3 steps for a stronger core

Try these simple moves to help keep your back healthy and happy

When you strengthen your core muscles, you form a strong support system for your spine. Think of it as a built-in back support belt or girdle of sorts — but more comfortable. In fact, it may help you prevent a sore lower back or help an achy one feel better.

Strong core muscles — those in your abdomen, hips, lower back and pelvis — may also:

  • Boost your overall fitness.
  • Make everyday activities easier, from vacuuming to toting groceries.
  • Improve your balance and reduce your risk of falls.

Time for crunches, right? Not necessarily.

Abdominal crunches are a go-to exercise for targeting the core. But you have options!

Here are three simple core-strength builders — no special equipment required. Make them part of a balanced exercise routine.1 You might start with a few repetitions of each. Add more as you get stronger.;

1. Pelvic tilts — how to do them:

  • Lie on your back with your knees bent.
  • Tighten your abdominal muscles as you flatten your back against the floor. Your pelvis should tilt up slightly toward your rib cage.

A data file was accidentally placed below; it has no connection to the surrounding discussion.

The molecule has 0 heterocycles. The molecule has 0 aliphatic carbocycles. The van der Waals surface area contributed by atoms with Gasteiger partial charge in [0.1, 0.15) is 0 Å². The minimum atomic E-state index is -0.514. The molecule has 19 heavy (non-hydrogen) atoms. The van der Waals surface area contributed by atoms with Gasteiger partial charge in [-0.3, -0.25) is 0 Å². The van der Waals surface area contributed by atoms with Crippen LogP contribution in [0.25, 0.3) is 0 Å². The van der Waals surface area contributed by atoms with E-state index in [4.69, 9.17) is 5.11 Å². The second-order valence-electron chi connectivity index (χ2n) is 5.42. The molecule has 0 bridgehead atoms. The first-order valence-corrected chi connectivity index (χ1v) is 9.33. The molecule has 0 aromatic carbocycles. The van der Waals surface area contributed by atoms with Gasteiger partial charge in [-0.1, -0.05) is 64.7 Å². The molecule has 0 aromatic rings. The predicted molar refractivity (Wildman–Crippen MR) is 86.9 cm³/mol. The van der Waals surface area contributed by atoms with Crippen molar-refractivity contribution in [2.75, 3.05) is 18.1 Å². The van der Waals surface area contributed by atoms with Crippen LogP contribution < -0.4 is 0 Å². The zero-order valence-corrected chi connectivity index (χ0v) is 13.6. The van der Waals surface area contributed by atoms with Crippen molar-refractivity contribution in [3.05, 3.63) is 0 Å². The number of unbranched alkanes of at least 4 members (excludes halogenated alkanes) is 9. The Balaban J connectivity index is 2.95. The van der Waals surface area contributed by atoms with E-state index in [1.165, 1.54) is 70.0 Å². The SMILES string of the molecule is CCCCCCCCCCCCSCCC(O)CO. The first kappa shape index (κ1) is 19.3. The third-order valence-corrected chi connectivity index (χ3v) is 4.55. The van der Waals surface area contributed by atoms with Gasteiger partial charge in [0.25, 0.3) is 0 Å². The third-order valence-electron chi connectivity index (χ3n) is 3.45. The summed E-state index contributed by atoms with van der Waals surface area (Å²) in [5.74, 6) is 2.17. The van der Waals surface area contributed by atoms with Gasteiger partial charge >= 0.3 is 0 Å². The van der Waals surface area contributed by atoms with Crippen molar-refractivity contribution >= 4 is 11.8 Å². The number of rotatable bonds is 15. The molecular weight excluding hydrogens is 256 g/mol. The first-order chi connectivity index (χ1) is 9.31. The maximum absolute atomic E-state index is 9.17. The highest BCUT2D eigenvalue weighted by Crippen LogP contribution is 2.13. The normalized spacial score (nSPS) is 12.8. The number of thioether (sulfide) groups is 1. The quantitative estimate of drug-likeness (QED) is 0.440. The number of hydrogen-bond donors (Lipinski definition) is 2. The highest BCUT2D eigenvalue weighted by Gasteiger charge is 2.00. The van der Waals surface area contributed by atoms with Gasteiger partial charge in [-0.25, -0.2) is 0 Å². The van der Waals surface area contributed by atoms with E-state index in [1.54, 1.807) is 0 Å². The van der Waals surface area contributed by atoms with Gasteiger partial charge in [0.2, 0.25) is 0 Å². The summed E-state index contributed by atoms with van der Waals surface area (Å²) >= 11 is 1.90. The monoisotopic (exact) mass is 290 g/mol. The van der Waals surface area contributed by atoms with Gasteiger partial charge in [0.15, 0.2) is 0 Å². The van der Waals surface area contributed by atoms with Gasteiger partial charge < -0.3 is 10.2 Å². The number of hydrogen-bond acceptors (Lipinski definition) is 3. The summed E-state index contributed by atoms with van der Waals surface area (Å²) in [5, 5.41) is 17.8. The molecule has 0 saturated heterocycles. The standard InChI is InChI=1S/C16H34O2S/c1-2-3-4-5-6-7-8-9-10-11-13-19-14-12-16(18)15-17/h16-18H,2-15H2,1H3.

• Hold for a few seconds.
  • Return to the start position. Repeat.

2. Bridges — how to do them:

  • Lie on your back with your knees bent — with your legs about hip-width apart. Keep your back in a neutral position, not arched or pressed onto the floor.
  • Tighten your abdominal muscles.
  • Raise your hips off the floor until your hips, shoulders and knees are aligned.
  • Hold while taking deep breaths.
  • Return to the start position. Repeat.

3. Side planks — how to do them:

  • Lie on your left side. Your left shoulder and elbow should be aligned. Rest your right arm on your side (as shown).
  • Tighten your abdominal muscles by raising your hip and upper body off the floor.
  • Hold while taking deep breaths.
  • Repeat on your right side.

What to do next

Try adding these everyday habits to your life to help stay fit and trim belly fat.


  1. Talk with your doctor before significantly increasing your activity level. If you’re recovering from back pain or an injury, ask your doctor what types of activities may be right for you.


American Academy of Orthopaedic Surgeons; American Council on Exercise; Mayo Clinic